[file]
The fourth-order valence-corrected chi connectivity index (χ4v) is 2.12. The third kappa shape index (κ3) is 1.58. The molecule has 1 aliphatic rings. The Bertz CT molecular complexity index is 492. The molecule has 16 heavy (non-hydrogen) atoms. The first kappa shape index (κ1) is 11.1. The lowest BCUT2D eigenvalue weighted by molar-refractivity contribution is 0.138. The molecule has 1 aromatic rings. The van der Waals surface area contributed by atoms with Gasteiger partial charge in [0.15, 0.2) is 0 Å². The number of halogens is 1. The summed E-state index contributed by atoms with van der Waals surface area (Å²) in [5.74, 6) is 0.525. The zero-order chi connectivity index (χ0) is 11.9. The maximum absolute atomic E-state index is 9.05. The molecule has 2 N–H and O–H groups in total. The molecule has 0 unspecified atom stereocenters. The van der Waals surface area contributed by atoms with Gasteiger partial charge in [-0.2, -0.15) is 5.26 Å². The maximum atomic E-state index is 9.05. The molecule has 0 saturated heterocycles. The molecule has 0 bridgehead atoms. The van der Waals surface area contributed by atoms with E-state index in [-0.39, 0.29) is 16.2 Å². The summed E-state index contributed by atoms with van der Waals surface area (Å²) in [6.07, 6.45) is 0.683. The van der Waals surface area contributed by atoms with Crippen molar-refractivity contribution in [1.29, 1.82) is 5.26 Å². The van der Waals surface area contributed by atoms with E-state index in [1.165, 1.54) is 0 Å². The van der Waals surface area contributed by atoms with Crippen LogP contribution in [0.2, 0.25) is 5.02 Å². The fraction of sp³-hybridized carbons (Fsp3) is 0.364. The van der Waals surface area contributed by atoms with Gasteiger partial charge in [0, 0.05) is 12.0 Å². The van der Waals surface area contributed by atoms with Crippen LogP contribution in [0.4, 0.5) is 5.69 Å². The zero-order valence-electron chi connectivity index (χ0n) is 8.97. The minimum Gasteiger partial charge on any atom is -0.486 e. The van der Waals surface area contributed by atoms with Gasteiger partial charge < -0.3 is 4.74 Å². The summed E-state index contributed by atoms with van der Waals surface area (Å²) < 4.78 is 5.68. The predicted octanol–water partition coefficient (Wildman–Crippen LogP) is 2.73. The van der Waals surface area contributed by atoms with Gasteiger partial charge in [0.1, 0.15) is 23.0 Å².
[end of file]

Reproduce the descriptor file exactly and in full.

The fourth-order valence-corrected chi connectivity index (χ4v) is 2.12. The third kappa shape index (κ3) is 1.58. The molecule has 1 aliphatic rings. The Bertz CT molecular complexity index is 492. The molecule has 16 heavy (non-hydrogen) atoms. The first kappa shape index (κ1) is 11.1. The lowest BCUT2D eigenvalue weighted by molar-refractivity contribution is 0.138. The molecule has 1 aromatic rings. The van der Waals surface area contributed by atoms with Gasteiger partial charge in [0.15, 0.2) is 0 Å². The number of halogens is 1. The summed E-state index contributed by atoms with van der Waals surface area (Å²) in [5.74, 6) is 0.525. The zero-order chi connectivity index (χ0) is 11.9. The maximum absolute atomic E-state index is 9.05. The molecule has 2 N–H and O–H groups in total. The molecule has 0 unspecified atom stereocenters. The van der Waals surface area contributed by atoms with Gasteiger partial charge in [-0.2, -0.15) is 5.26 Å². The maximum atomic E-state index is 9.05. The molecule has 0 saturated heterocycles. The molecule has 0 bridgehead atoms. The van der Waals surface area contributed by atoms with E-state index in [-0.39, 0.29) is 16.2 Å². The summed E-state index contributed by atoms with van der Waals surface area (Å²) in [6.07, 6.45) is 0.683. The van der Waals surface area contributed by atoms with Crippen molar-refractivity contribution in [1.29, 1.82) is 5.26 Å². The van der Waals surface area contributed by atoms with E-state index in [1.165, 1.54) is 0 Å². The van der Waals surface area contributed by atoms with Crippen LogP contribution in [0.2, 0.25) is 5.02 Å². The fraction of sp³-hybridized carbons (Fsp3) is 0.364. The van der Waals surface area contributed by atoms with Gasteiger partial charge in [0, 0.05) is 12.0 Å². The van der Waals surface area contributed by atoms with Crippen LogP contribution in [0.4, 0.5) is 5.69 Å². The zero-order valence-electron chi connectivity index (χ0n) is 8.97. The minimum Gasteiger partial charge on any atom is -0.486 e. The van der Waals surface area contributed by atoms with Gasteiger partial charge < -0.3 is 4.74 Å². The summed E-state index contributed by atoms with van der Waals surface area (Å²) < 4.78 is 5.68. The predicted octanol–water partition coefficient (Wildman–Crippen LogP) is 2.73. The van der Waals surface area contributed by atoms with Gasteiger partial charge in [0.1, 0.15) is 23.0 Å².